Thursday, May 7, 2009

Diversity Roll Call #5 and other thoughts

It's time to answer this week's Diversity Roll Call question! Head over to Worducopia to participate. This time we're going to look at the book Gone by Kathleen Jeffrie Johnson. I'll use that book to answer these questions.

1. Are the nonwhite characters too good to be true? (or do they have depth that goes beyond their race, faults and all?)

The non-white characters in Gone are Mil, Risa and Darnell. Mil is an older black gentleman who makes ice cream and Risa and Darnell are his grandkids. I'll focus on them. Perhaps Risa and Mil are a little too good to be true. Mil is a strong paternal figure in the story and even though he has sort of a dark past he has pulled himself together and he's sort of the center of the neighborhood. It seems like people are drawn to him. I don't know if that's too good to be true but it's definitely good.

Risa is also very good. She very understanding and kind to her brother. She's the first girl to give Zach, the main character Connor's awkward best friend, a chance. She's pretty, nice, smart and even willing to share someone else's earwax. Now, Risa is a secondary character so the reader doesn't get to know too much about her but from what I can glean she's close to perfect as presented.

Darnell was an annoying little boy. There's nothing perfect about that.

2. How and why does the author define race? (Does it need to be defined? Is their race crucial to the plot?)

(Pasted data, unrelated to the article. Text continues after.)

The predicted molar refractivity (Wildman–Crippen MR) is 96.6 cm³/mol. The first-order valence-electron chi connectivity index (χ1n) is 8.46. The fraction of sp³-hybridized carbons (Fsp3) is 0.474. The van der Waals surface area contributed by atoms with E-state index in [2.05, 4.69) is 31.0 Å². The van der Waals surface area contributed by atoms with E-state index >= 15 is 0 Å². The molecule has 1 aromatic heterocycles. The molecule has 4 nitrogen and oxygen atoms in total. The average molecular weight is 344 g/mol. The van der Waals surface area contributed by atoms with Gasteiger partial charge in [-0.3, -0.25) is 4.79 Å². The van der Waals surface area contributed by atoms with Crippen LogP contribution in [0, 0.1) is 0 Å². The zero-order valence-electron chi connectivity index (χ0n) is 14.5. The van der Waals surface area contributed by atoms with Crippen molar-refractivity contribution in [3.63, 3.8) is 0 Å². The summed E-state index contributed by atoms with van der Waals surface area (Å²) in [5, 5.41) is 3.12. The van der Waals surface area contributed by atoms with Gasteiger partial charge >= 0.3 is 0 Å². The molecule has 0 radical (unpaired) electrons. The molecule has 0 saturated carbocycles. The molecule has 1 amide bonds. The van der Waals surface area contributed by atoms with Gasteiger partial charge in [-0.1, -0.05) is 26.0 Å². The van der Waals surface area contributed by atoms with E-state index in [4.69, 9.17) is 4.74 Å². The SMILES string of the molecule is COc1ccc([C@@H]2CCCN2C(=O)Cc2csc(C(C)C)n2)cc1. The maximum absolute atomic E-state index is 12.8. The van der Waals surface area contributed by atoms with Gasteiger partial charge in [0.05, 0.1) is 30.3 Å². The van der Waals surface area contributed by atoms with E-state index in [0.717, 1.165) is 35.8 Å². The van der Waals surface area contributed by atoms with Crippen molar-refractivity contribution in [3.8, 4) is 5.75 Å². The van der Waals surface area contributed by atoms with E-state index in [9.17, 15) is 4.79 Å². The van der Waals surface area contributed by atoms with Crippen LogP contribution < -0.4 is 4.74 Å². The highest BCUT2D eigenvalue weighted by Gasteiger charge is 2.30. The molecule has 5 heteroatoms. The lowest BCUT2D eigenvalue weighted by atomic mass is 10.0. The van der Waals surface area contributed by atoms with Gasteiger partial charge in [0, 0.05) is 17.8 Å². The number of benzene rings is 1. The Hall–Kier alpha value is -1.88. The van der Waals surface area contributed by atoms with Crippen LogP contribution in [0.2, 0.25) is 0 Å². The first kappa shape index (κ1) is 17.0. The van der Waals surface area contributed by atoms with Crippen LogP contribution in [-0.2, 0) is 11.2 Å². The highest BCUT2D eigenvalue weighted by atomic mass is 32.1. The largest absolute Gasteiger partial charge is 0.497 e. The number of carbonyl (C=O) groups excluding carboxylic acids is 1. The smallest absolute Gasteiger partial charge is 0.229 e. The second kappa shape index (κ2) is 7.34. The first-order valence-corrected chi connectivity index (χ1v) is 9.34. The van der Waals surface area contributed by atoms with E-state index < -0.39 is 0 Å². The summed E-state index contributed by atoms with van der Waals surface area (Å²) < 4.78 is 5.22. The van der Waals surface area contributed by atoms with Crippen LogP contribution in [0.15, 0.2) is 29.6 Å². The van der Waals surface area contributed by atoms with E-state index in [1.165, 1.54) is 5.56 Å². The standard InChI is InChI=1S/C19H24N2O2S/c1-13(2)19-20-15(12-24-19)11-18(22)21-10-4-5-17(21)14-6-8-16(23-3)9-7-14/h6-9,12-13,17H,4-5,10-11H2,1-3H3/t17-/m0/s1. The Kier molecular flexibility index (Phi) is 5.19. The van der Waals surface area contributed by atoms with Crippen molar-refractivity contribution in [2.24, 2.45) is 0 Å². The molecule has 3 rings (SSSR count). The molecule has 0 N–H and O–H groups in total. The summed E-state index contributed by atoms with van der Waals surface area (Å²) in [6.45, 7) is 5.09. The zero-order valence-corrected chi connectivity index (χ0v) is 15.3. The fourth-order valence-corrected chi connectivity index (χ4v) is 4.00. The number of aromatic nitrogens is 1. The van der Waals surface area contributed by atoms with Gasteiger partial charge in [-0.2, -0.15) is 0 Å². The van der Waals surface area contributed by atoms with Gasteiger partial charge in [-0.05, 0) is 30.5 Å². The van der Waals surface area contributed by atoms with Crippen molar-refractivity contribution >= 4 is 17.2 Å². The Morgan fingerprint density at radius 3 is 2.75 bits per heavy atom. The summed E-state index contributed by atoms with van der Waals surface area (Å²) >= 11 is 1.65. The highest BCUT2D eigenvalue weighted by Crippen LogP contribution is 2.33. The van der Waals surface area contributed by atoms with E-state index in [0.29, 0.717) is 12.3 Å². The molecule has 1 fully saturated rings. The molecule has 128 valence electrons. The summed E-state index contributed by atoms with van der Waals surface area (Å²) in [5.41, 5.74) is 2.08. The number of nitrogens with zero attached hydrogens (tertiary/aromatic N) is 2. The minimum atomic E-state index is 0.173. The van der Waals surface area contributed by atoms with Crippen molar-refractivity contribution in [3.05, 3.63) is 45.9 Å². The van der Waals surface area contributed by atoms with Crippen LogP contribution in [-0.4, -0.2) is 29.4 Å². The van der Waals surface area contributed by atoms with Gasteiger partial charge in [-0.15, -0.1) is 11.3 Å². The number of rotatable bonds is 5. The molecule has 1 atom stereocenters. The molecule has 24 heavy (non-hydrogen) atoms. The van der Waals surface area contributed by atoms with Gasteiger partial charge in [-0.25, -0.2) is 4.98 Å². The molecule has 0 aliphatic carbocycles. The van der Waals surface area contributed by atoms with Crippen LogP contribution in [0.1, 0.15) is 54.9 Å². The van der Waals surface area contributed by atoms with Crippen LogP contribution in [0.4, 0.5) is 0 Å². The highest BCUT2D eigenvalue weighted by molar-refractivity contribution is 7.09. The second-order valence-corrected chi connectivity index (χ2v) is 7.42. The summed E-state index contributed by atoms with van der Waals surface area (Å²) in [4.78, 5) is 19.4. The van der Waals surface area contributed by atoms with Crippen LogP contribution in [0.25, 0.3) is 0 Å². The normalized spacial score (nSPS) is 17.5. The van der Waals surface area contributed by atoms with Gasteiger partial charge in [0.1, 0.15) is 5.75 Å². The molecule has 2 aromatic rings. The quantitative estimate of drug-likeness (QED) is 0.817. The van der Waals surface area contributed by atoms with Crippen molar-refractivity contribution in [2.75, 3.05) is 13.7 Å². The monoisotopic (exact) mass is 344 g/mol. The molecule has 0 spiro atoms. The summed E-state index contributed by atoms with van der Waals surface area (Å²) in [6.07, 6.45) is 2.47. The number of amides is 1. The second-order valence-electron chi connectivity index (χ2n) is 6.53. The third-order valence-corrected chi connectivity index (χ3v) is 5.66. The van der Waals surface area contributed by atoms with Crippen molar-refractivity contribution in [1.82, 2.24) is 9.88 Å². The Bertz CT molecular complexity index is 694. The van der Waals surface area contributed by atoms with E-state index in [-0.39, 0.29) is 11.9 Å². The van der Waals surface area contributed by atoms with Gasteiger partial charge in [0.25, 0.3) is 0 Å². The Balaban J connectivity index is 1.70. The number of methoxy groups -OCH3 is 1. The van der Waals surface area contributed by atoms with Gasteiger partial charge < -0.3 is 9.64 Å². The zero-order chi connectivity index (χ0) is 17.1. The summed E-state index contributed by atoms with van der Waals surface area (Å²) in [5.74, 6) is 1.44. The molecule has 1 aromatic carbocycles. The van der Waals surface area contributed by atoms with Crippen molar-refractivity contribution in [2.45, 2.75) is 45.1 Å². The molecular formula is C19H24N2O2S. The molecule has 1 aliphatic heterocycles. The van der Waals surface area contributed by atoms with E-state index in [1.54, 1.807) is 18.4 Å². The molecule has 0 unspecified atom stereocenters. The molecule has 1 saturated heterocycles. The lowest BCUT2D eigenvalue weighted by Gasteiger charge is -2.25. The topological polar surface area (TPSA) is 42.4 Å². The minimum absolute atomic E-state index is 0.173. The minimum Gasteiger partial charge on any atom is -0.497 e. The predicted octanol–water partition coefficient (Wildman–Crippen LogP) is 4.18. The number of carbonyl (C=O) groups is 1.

I don't think race is crucial to the plot. It presents itself as a small conflict when Zach worries about being with Risa because she's black and he's white but that quickly passes when it comes up. One of the reasons I picked this book is because I think the author is fond of black secondary characters. I don't think it necessarily needs to be defined. I also don't feel like Risa and Mil and Darnell were black just for arbitrary "diversity" reasons. Like I said, I think she just likes that kind of dynamic between her characters, the black and white interactions that can occur. It could have also been a way to illustrate the kind of neighborhood that Connor lives in.

The author doesn't use any food analogies to describe any of the black characters just describes Risa's skin as brown and also the narrator states the fact that they're black.

3. Is the cover art true to the story? (Perkins cites as an example the cover of Cynthia Kadohata’s novel Weedflower, in which the Japanese American main character is wearing a kimono, even though she's never described as wearing one in the text).